Living in between

Can we do more?

Confronting racism earlyabby_king_kaiser_medium250

By Abby King-Kaiser

I am a campus minister at a predominantly white, Midwestern, Jesuit Catholic university.  In the last month we have been rocked by two very public racial incidents that make our black students feel threatened, unsafe, tokenized and ridiculed (their words, from a Black Student Association statement).

One was a social media post—a young white woman in black face, with the caption “who needs white when black lives matter?”—sent around on SnapChat. The other began to circulate on social media after the first began the rounds on Facebook—a picture of a dorm window. Next to a Trump flag, hung a skeleton… in a dashiki.

Social media spread these incidents far beyond those originally involved. And within 72 hours, more than one hundred student leaders staged a silent protest and the school’s Bias Advisory and Response Team held a forum that spilled into 5-6 rooms in the student center when more than nine hundred people showed up. Read some of the local news coverage of all this here.

A colleague from off-campus expressed surprise to me. I cannot say I am surprised, as this is not new behavior—but it is public and identifiable. It cannot be ignored. But it is not new.

Our campus is in a heavily segregated city. We gather students from many different backgrounds and meet them where they are. People of color in our region have long endured overt and underground racism. But, as a city, we value niceness; as a campus, we value service, justice and solidarity, and so I know many (probably white) people feel shocked that something like this could happen at a place like that.

 Why am I sharing all of this? Our story is not particularly unique. But, church family, we need your help so that things change before students leave home for college.

 Friends, these things do not happen in a vacuum. These are not isolated incidents. They are learned, from culture, from families, from predominantly white institutions like churches.

The forum attracted over 900 students, faculty, staff, and alumni (we are a campus of 4000 undergrads. We literally had people overflowing into five different live stream spaces for conversation). Again and again it was lifted up that this is a symptom of structural and systemic racism and white supremacy. One student called it the disease of ignorance. I want to specifically call it the individual and collective sin of racism.

We come from a confessing church, where we believe that confessing our sins is an important part of reconciling with God and neighbor.

We are a part of a racist culture. Our predominantly white church tradition, often affluent, has included powerful people and communities throughout the history of this country—a history that includes slavery, genocide, segregation, mass incarceration and more.

Church produces and influences culture. Over generations we have produced white supremacist theology and thinking. We have shifted our theology, our particular strand of the Reformed tradition includes confessions that condemn racism and our tradition has long included important black churches, Asian American churches, Latino church, and civil rights leaders of many races. We are not just white, and we have worked towards reconciliation.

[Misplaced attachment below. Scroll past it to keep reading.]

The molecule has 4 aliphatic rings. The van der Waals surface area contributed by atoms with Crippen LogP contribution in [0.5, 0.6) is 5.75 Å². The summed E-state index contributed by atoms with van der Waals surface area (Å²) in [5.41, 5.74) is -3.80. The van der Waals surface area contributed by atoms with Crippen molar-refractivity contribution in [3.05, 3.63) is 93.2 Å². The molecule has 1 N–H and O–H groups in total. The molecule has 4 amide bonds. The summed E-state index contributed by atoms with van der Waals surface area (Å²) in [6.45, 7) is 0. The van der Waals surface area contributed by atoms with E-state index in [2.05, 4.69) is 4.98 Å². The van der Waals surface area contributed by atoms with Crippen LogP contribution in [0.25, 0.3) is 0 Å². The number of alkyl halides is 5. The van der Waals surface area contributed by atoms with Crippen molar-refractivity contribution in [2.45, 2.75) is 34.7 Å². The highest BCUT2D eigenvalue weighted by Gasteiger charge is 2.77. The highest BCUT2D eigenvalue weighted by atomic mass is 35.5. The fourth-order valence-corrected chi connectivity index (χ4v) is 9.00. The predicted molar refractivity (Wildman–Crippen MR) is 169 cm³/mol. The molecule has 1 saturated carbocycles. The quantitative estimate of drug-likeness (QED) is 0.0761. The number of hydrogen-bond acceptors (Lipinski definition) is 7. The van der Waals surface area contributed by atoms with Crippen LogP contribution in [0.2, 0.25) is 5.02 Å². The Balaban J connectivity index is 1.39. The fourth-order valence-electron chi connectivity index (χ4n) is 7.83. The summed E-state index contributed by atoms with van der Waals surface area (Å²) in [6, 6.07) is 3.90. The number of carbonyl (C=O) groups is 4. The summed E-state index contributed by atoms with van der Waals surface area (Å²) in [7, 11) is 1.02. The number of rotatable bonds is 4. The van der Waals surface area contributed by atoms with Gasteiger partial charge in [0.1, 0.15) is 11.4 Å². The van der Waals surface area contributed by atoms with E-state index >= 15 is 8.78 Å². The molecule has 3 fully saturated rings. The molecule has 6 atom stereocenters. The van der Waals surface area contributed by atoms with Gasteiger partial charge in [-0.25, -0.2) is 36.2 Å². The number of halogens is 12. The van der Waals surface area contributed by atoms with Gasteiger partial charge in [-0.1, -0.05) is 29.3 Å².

But it is not enough, and my friends, I am mostly speaking to my white peers in predominantly white churches here. We have created safe spaces for white supremacist thinking and behavior by ignoring it. We have contributed to a culture where it is OK to communicate something in order to just “piss people off” without regard for that person’s dignity. For this problem to be as pervasive as it is on our college campuses—and it is pervasive even when it is not in the news—we have to have children in our communities who are learning racist thinking and who are learning that it is ok to express in their communities.

Please do something more.

What would it look like if every single predominantly white Presbyterian church in this country addressed racism as a part of Sunday school, as early as kindergarten?

What would it look like if we lifted up the Biblical stories that challenge us to see past social constructs?

What would it look like for our youth groups to talk about race, especially when they are all white, so that ALL of our youth who go to college go equipped to not just avoid bad behavior, but to be allies and advocates on their campuses, shutting down racist behavior, communication, and thinking when they encounter it, especially in all white spaces?

We need to confess our sins of racism and work to be reconciled with God and our neighbor. This is not just a problem where it bubbles up—it is a problem all over this country. If we committed, even as a small churches, to do more, we could have a significant influence on the culture of this country.

This is structural and systemic and we are a part of those systems and structures.

May God forgive us our sins, challenge us to change, transform us into a community that truly and faithfully embodies the beloved community God has envisioned.


Discover how the PC(USA) is confronting racism read the Racial Ethnic Torch or visit download Facing Racism, the churchwide anti-racism policy.


Abby King-Kaiser is the assistant director for Ecumenical and Multifaith Ministry at the Dorothy Day Center for Faith and Justice at Xavier University. She returned to her hometown of Cincinnati, Ohio, for this call after a long sojourn in the San Francisco Bay Area. She is a coffee snob, occasional painter, and obsessive, though amateur, Instagrammer (@revabbykk).